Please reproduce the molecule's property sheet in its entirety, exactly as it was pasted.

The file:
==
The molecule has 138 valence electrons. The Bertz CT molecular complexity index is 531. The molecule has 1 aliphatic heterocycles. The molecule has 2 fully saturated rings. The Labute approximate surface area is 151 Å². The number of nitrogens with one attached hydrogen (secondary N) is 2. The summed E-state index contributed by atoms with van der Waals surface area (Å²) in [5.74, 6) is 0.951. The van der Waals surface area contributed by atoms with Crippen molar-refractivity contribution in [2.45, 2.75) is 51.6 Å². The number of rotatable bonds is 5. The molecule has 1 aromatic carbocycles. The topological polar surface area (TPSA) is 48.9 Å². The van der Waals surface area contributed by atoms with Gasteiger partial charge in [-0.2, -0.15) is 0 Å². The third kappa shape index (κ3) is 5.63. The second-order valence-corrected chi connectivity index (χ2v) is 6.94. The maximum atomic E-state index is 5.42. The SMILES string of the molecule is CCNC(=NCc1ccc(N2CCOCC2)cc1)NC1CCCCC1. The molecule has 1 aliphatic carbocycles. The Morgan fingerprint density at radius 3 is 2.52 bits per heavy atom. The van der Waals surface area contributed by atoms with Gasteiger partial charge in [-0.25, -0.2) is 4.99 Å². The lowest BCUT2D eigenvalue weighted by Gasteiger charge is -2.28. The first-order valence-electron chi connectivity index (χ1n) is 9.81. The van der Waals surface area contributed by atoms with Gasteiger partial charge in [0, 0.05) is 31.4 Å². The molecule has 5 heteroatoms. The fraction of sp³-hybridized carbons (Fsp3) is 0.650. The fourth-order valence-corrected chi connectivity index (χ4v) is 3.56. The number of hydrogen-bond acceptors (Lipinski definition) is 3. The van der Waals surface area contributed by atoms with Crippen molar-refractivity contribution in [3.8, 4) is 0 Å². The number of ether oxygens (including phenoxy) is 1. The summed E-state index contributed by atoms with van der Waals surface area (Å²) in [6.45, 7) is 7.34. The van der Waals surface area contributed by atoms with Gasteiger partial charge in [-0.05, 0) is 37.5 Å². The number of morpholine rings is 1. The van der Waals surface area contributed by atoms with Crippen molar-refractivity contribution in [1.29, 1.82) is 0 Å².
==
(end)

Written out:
The molecule has 138 valence electrons. The Bertz CT molecular complexity index is 531. The molecule has 1 aliphatic heterocycles. The molecule has 2 fully saturated rings. The Labute approximate surface area is 151 Å². The number of nitrogens with one attached hydrogen (secondary N) is 2. The summed E-state index contributed by atoms with van der Waals surface area (Å²) in [5.74, 6) is 0.951. The van der Waals surface area contributed by atoms with Crippen molar-refractivity contribution in [2.45, 2.75) is 51.6 Å². The number of rotatable bonds is 5. The molecule has 1 aromatic carbocycles. The topological polar surface area (TPSA) is 48.9 Å². The van der Waals surface area contributed by atoms with Gasteiger partial charge in [-0.2, -0.15) is 0 Å². The third kappa shape index (κ3) is 5.63. The second-order valence-corrected chi connectivity index (χ2v) is 6.94. The maximum atomic E-state index is 5.42. The SMILES string of the molecule is CCNC(=NCc1ccc(N2CCOCC2)cc1)NC1CCCCC1. The molecule has 1 aliphatic carbocycles. The Morgan fingerprint density at radius 3 is 2.52 bits per heavy atom. The van der Waals surface area contributed by atoms with Gasteiger partial charge in [-0.25, -0.2) is 4.99 Å². The lowest BCUT2D eigenvalue weighted by Gasteiger charge is -2.28. The first-order valence-electron chi connectivity index (χ1n) is 9.81. The van der Waals surface area contributed by atoms with Gasteiger partial charge in [0, 0.05) is 31.4 Å². The molecule has 5 heteroatoms. The fraction of sp³-hybridized carbons (Fsp3) is 0.650. The fourth-order valence-corrected chi connectivity index (χ4v) is 3.56. The number of hydrogen-bond acceptors (Lipinski definition) is 3. The van der Waals surface area contributed by atoms with Crippen molar-refractivity contribution in [3.8, 4) is 0 Å². The number of ether oxygens (including phenoxy) is 1. The summed E-state index contributed by atoms with van der Waals surface area (Å²) in [6.45, 7) is 7.34. The van der Waals surface area contributed by atoms with Gasteiger partial charge in [-0.05, 0) is 37.5 Å². The number of morpholine rings is 1. The van der Waals surface area contributed by atoms with Crippen molar-refractivity contribution in [1.29, 1.82) is 0 Å².